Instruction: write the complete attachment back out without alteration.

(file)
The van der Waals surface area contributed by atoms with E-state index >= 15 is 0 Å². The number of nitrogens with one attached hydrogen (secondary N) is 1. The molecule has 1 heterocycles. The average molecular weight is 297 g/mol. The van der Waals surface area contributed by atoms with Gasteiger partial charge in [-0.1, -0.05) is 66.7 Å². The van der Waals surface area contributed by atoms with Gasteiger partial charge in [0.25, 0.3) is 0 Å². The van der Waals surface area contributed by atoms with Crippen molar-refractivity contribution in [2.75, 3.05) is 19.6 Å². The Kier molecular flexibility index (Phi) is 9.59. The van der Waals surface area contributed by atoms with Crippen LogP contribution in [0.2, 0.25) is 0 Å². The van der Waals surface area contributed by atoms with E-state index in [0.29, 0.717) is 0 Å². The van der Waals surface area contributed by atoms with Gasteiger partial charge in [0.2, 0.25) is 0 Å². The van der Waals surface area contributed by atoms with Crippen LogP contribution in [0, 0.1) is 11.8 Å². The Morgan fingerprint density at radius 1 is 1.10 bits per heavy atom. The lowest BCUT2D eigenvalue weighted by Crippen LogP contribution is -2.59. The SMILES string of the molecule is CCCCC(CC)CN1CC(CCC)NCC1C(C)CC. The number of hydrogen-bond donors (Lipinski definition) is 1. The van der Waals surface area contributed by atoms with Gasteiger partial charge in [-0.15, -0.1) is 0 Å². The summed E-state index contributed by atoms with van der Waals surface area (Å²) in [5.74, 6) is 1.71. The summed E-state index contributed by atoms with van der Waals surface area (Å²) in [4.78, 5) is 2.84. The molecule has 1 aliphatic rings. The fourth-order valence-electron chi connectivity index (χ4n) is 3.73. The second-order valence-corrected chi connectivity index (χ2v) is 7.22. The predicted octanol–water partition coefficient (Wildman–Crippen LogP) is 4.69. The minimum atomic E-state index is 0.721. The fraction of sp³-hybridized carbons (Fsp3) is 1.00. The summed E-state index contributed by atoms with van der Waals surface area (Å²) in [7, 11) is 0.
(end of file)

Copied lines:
The van der Waals surface area contributed by atoms with E-state index >= 15 is 0 Å². The number of nitrogens with one attached hydrogen (secondary N) is 1. The molecule has 1 heterocycles. The average molecular weight is 297 g/mol. The van der Waals surface area contributed by atoms with Gasteiger partial charge in [-0.1, -0.05) is 66.7 Å². The van der Waals surface area contributed by atoms with Gasteiger partial charge in [0.25, 0.3) is 0 Å². The van der Waals surface area contributed by atoms with Crippen molar-refractivity contribution in [2.75, 3.05) is 19.6 Å². The Kier molecular flexibility index (Phi) is 9.59. The van der Waals surface area contributed by atoms with Crippen LogP contribution in [0.2, 0.25) is 0 Å². The van der Waals surface area contributed by atoms with E-state index in [0.29, 0.717) is 0 Å². The van der Waals surface area contributed by atoms with Gasteiger partial charge in [0.2, 0.25) is 0 Å². The van der Waals surface area contributed by atoms with Crippen LogP contribution in [0, 0.1) is 11.8 Å². The Morgan fingerprint density at radius 1 is 1.10 bits per heavy atom. The lowest BCUT2D eigenvalue weighted by Crippen LogP contribution is -2.59. The SMILES string of the molecule is CCCCC(CC)CN1CC(CCC)NCC1C(C)CC. The number of hydrogen-bond donors (Lipinski definition) is 1. The van der Waals surface area contributed by atoms with Gasteiger partial charge in [-0.15, -0.1) is 0 Å². The summed E-state index contributed by atoms with van der Waals surface area (Å²) in [5.74, 6) is 1.71. The summed E-state index contributed by atoms with van der Waals surface area (Å²) in [4.78, 5) is 2.84. The molecule has 1 aliphatic rings. The fourth-order valence-electron chi connectivity index (χ4n) is 3.73. The second-order valence-corrected chi connectivity index (χ2v) is 7.22. The predicted octanol–water partition coefficient (Wildman–Crippen LogP) is 4.69. The minimum atomic E-state index is 0.721. The fraction of sp³-hybridized carbons (Fsp3) is 1.00. The summed E-state index contributed by atoms with van der Waals surface area (Å²) in [7, 11) is 0.